Coal is one of the major sources of energy, contributing approximately 29% of the total primary energy. This is only after fuel oil, which accounts for 31% (International Energy Agency 2016). Coal is used to generate 41% of the electricity in the world, and this is predicted to increase to 46% by 2030 (Schernikau 2010). Meanwhile, the demand for energy is expected to increase at an average Cumulative Annual Growth Rate (CAGR) of 1.7% per annum in the period between 1990 and 2030 (Schernikau 2010). This provides incentive to increase coal production and start new coal mines. However, new mines cannot be started unless they are protable.
To start a protable new coal mine is challenging as it requires that once the mine begins operation, it produces tonnage for selling in a competitive market with many external factors that can hamper its protability. Suppose a group of surface coal mines located in Queensland, Australia and Mpumalanga, South Africa produce and supply coal to the international market. A xed price for coal of a specied energy content is oered. Each mine has its own production rate based on its coal characteristics, such as the varying thickness in the ground, the caloric value, which is the amount of energy present when the coal is burnt for electricity and price of coal oered by the market. The mines apply dierent technical variables in producing coal, such as the type and quantity of capital and the stripping ratio, which is the quantity of overburden to be removed per tonne of coal extracted. Some of these mines achieve their production target using minimum technical variables 1, while operating with good safety records and managing the impact of the operations to the environment such as that of water pollution. These mines are ecient and cost-eective. They considered competitive and to exhibit best practices.
On the other hand, some mines are inecient. They use excess inputs to achieve their production target, and thus they cannot survive as a competitive business. Assume that a 1This refers to the optimum inputs used to produce target coal tonnages. The operation achieve its target by using less quantity of controllable inputs such as capital spending new mine located in South Africa, say Mine A, is about to start production. It will face the challenge of determining whether it is competitive locally and internationally given its unique characteristics, such as the thickness of the coal in the ground. If mine production starts and is inecient, it will fail to generate a return on investment and will not survive in the business. It remains challenging for a new mine to predict its competitiveness among the existing producers or to identify the best practices and position itself competitively.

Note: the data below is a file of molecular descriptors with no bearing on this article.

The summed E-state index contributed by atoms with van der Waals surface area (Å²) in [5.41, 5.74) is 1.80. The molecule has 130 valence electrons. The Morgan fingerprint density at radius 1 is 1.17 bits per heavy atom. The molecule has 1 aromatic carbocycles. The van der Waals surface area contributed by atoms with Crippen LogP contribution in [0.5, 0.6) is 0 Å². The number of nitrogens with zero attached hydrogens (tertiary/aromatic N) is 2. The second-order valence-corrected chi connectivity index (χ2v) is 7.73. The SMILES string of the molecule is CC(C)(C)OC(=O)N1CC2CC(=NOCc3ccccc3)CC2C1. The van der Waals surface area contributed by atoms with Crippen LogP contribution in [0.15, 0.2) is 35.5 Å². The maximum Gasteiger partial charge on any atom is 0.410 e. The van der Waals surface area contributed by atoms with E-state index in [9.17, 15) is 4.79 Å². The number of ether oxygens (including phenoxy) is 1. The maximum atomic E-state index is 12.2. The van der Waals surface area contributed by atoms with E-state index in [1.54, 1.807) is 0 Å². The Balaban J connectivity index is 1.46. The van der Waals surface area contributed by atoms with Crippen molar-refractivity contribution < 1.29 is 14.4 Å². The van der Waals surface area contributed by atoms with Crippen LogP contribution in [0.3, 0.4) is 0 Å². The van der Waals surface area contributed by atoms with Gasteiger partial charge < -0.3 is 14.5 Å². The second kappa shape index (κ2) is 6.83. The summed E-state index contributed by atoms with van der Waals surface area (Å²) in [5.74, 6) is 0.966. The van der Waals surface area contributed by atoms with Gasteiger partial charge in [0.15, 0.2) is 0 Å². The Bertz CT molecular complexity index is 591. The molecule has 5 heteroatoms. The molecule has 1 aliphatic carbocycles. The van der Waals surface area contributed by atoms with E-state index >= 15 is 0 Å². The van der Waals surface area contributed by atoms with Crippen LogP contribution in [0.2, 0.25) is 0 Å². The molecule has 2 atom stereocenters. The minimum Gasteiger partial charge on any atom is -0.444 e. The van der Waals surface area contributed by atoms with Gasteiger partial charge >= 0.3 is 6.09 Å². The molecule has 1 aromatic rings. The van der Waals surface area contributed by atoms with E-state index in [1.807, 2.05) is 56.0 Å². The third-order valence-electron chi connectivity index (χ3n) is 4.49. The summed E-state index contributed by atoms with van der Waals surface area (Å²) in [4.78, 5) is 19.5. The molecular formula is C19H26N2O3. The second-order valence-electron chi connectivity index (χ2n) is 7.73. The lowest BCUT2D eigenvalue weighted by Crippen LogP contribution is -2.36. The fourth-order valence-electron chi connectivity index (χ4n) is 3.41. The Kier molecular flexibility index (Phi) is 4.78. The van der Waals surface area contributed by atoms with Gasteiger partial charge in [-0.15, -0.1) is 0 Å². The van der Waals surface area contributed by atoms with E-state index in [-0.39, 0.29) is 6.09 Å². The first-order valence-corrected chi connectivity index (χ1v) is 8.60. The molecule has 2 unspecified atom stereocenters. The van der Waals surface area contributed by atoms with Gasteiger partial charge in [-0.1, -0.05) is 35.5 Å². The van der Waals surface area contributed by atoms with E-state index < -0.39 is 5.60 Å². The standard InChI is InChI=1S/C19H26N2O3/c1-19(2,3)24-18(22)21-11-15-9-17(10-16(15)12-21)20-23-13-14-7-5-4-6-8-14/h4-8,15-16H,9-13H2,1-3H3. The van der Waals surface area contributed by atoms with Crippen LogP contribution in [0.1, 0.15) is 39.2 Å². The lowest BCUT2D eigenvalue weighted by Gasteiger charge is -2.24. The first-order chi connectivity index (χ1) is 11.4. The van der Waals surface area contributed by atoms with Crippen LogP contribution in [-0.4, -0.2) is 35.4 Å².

1.1 The process for starting a new mine
1.2 Mining as a turbulent operation
1.2.1 Controllable variables of a new mine
1.2.2 Non-controllable variables of a new mine
1.2.3 Measuring the competitiveness of coal mines
1.3 Research question
1.4 Research design
1.4.1 The model for technical eciency
1.4.2 The predictive models for a new mine
1.5 Research methodology
1.5.2 Evaluating the models
1.6 Structure of the thesis
2 Performance and eciency of a new mine project
2.1 Selecting a surface coal mine method for a new project
2.2 Estimating performance for a new mine project
2.2.1 Estimation of production rate for a new mine
2.2.2 Estimation of costs for a new mine
2.3 New mine production planning
2.4 Technical eciency and application in mines
2.4.1 Concept of technical ecienc
2.4.2 Methods of measuring technical eciency
2.4.3 Mathematical representation of the basic DEA models
2.4.4 Previous applications of DEA in coal mine projects
2.5 Conclusion .
3 Source of data and simulation
3.1 Data compilation
3.2 Statistics of data collected and choice of simulation method .
3.3 Simulation of multivariate data for the research
3.4 Secondary attributes of the mining supply systems
4 Modelling the eciency and performance of a surface coal mine
4.1 Formulation of models for measuring the technical eciency of mining supply
4.2 Combined System for Local and Export (CSLE) model
4.3 Combined System for Local and Export (CSLE) with non-discretionary variables
4.4 Export Coal Mine Supply (ECMS) model .
4.5 Local Coal Mine Supply (LCMS) model
4.6 Models for the improvement to the best practices
4.7 Limitation of the formulated Data Envelopment Analysis (DEA) models
5 Evaluation of the models for the technical eciency of a mine
5.1 Application of the technical eciency models
5.2 Results and interpretations
5.3 A use case of the models .
6 Predictive modelling of the eciency and performance of a mine